Fluency is something that many language-learners aspire to, but how can we define fluency in a foreign language? Some would argue that fluency means being able to understand a language without mentally translating it, or being able to respond quickly and intuitively. Others would say that fluency means understanding nuances more than mastering the grammar. Yet others have argued that we can consider ourselves fluent in a language when we no longer ask ourselves the question of whether we are fluent in it.
Though language-learning can often be a struggle, sometimes the biggest victories can be the most unexpected ones. Reading numerical characters such as calendar years in a foreign language can be a sign of achieving fluency, as can counting in that language under our breath (interestingly, the majority of us seem to count in our native language regardless of our company and surroundings). It’s a cliché, though probably a true one, to say that fluency means dreaming in a foreign language. But perhaps more impressive, and startling, than this is the feeling of catching yourself spontaneously thinking in that language, even when in your own company.
But real fluency also means communication, over and above our own thought processes. Perhaps one of the most rewarding feelings might come from being able to understand people talking among themselves in a foreign language, or being able to speak with native friends on a similar level. Understanding humor is often associated with fluency, but perhaps even more rewarding is understanding cultural references that are specific to the target culture, and being able to appreciate and respond to these.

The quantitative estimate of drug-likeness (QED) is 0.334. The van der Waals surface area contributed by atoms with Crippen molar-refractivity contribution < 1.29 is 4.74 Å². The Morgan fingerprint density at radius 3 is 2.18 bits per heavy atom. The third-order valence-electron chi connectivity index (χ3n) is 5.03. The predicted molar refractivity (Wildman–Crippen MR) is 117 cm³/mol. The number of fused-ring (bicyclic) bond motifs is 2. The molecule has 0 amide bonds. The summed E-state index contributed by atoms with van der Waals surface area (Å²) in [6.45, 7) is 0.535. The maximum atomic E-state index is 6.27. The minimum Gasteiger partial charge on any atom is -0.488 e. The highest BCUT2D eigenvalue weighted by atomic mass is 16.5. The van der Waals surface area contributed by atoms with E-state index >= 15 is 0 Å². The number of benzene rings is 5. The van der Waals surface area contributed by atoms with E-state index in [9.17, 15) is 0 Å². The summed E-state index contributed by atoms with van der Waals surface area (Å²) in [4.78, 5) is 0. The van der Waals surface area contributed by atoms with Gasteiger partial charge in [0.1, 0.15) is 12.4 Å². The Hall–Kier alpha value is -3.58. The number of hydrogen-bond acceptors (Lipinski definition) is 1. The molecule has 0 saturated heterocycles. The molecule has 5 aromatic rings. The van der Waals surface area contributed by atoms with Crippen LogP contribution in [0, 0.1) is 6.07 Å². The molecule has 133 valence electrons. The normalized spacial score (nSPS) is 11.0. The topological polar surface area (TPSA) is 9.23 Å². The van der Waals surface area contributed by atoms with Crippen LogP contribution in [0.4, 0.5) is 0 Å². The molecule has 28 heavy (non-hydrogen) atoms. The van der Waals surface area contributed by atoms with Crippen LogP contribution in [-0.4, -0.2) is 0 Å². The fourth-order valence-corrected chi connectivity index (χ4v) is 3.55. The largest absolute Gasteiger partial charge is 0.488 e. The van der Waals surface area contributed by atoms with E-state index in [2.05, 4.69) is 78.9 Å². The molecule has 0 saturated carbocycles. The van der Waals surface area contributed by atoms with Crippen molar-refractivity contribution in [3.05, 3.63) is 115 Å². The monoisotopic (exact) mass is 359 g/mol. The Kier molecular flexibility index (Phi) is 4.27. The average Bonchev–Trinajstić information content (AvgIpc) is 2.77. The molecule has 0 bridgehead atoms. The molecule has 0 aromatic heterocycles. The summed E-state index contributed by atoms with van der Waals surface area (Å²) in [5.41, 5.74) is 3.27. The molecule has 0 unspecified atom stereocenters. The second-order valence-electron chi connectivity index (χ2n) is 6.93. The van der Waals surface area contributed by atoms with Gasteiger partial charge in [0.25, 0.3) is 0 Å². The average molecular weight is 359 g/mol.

Some indicators of fluency are more trivial, like instinctively swearing in a foreign language, or being able to listen to and sing back song lyrics in that language, or read a newspaper and feel that the enjoyment of the content is greater than the effort involved in understanding it. But perhaps the most heartening thing about achieving fluency in a foreign language could be the ability to make meaningful connections with people with quite different backgrounds from your own.
Language-learning is rarely easy, and often fraught with setbacks and embarrassing fails. But in many ways the awkward misunderstandings make the successes all the more meaningful in comparison. And while definitions of ‘fluency’ remain hazy, the truth is that the sense of achievement that comes with feeling immersed in a language, even if only momentarily, is very real, and very much worth aspiring to.
Do you consider yourself fluent in another language?
Are there any other indicators of fluency besides those mentioned in this article?
Leave your thoughts in the comments below!